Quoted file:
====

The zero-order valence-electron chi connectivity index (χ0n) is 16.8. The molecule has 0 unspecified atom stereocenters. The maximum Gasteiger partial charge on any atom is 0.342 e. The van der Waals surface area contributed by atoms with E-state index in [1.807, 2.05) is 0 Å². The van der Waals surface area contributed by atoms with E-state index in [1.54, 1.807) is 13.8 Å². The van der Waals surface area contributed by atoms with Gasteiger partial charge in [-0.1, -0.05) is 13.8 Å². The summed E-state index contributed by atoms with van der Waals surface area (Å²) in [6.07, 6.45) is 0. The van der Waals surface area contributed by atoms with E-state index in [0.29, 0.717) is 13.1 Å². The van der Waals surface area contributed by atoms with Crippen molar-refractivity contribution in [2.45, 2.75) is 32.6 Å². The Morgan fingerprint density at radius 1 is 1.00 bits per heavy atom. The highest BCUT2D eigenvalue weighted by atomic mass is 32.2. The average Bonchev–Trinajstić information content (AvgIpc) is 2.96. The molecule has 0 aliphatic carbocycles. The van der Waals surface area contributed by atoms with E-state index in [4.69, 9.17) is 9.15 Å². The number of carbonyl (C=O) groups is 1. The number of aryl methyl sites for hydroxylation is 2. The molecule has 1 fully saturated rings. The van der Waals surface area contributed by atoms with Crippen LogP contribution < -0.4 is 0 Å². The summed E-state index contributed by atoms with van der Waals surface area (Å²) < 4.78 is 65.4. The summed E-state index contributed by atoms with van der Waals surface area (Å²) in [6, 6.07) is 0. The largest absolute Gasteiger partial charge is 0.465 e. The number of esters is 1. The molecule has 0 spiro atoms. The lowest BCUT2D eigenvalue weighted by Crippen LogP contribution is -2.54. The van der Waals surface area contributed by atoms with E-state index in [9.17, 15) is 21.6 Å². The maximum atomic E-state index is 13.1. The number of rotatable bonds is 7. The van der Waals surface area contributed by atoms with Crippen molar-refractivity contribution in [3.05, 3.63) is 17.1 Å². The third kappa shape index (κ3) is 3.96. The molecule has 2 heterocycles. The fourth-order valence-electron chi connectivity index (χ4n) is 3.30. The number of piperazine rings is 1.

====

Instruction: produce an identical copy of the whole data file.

The zero-order valence-electron chi connectivity index (χ0n) is 16.8. The molecule has 0 unspecified atom stereocenters. The maximum Gasteiger partial charge on any atom is 0.342 e. The van der Waals surface area contributed by atoms with E-state index in [1.807, 2.05) is 0 Å². The van der Waals surface area contributed by atoms with E-state index in [1.54, 1.807) is 13.8 Å². The van der Waals surface area contributed by atoms with Gasteiger partial charge in [-0.1, -0.05) is 13.8 Å². The summed E-state index contributed by atoms with van der Waals surface area (Å²) in [6.07, 6.45) is 0. The van der Waals surface area contributed by atoms with E-state index in [0.29, 0.717) is 13.1 Å². The van der Waals surface area contributed by atoms with Crippen molar-refractivity contribution in [2.45, 2.75) is 32.6 Å². The Morgan fingerprint density at radius 1 is 1.00 bits per heavy atom. The highest BCUT2D eigenvalue weighted by atomic mass is 32.2. The average Bonchev–Trinajstić information content (AvgIpc) is 2.96. The molecule has 0 aliphatic carbocycles. The van der Waals surface area contributed by atoms with E-state index in [4.69, 9.17) is 9.15 Å². The number of carbonyl (C=O) groups is 1. The number of aryl methyl sites for hydroxylation is 2. The molecule has 1 fully saturated rings. The van der Waals surface area contributed by atoms with Crippen LogP contribution < -0.4 is 0 Å². The summed E-state index contributed by atoms with van der Waals surface area (Å²) < 4.78 is 65.4. The summed E-state index contributed by atoms with van der Waals surface area (Å²) in [6, 6.07) is 0. The largest absolute Gasteiger partial charge is 0.465 e. The number of esters is 1. The molecule has 0 spiro atoms. The lowest BCUT2D eigenvalue weighted by Crippen LogP contribution is -2.54. The van der Waals surface area contributed by atoms with E-state index in [9.17, 15) is 21.6 Å². The maximum atomic E-state index is 13.1. The number of rotatable bonds is 7. The van der Waals surface area contributed by atoms with Crippen molar-refractivity contribution in [3.05, 3.63) is 17.1 Å². The third kappa shape index (κ3) is 3.96. The molecule has 2 heterocycles. The fourth-order valence-electron chi connectivity index (χ4n) is 3.30. The number of piperazine rings is 1.